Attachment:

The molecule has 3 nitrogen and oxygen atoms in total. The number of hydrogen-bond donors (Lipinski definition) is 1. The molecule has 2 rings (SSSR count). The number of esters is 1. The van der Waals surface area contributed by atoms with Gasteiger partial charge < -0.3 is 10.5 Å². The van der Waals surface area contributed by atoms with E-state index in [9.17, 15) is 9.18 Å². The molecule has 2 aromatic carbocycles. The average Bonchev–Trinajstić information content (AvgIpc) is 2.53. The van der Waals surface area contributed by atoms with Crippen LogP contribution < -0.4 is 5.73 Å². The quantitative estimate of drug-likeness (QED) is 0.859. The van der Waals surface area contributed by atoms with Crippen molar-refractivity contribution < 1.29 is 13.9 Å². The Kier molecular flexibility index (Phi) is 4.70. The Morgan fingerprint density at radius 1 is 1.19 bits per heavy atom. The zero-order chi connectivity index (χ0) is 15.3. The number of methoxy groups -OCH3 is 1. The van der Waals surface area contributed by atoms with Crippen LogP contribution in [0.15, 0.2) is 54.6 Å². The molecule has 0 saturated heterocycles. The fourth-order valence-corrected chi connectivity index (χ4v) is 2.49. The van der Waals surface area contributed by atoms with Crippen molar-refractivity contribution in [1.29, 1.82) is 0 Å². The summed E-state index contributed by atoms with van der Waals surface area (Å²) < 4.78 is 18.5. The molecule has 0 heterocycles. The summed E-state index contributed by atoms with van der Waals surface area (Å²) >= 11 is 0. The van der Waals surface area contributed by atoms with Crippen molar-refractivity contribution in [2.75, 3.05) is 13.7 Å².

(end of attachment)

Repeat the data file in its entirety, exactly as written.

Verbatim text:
The molecule has 3 nitrogen and oxygen atoms in total. The number of hydrogen-bond donors (Lipinski definition) is 1. The molecule has 2 rings (SSSR count). The number of esters is 1. The van der Waals surface area contributed by atoms with Gasteiger partial charge < -0.3 is 10.5 Å². The van der Waals surface area contributed by atoms with E-state index in [9.17, 15) is 9.18 Å². The molecule has 2 aromatic carbocycles. The average Bonchev–Trinajstić information content (AvgIpc) is 2.53. The van der Waals surface area contributed by atoms with Crippen LogP contribution < -0.4 is 5.73 Å². The quantitative estimate of drug-likeness (QED) is 0.859. The van der Waals surface area contributed by atoms with Crippen molar-refractivity contribution < 1.29 is 13.9 Å². The Kier molecular flexibility index (Phi) is 4.70. The Morgan fingerprint density at radius 1 is 1.19 bits per heavy atom. The zero-order chi connectivity index (χ0) is 15.3. The number of methoxy groups -OCH3 is 1. The van der Waals surface area contributed by atoms with Crippen LogP contribution in [0.15, 0.2) is 54.6 Å². The molecule has 0 saturated heterocycles. The fourth-order valence-corrected chi connectivity index (χ4v) is 2.49. The van der Waals surface area contributed by atoms with Crippen molar-refractivity contribution in [1.29, 1.82) is 0 Å². The summed E-state index contributed by atoms with van der Waals surface area (Å²) < 4.78 is 18.5. The molecule has 0 heterocycles. The summed E-state index contributed by atoms with van der Waals surface area (Å²) >= 11 is 0. The van der Waals surface area contributed by atoms with Crippen molar-refractivity contribution in [2.75, 3.05) is 13.7 Å².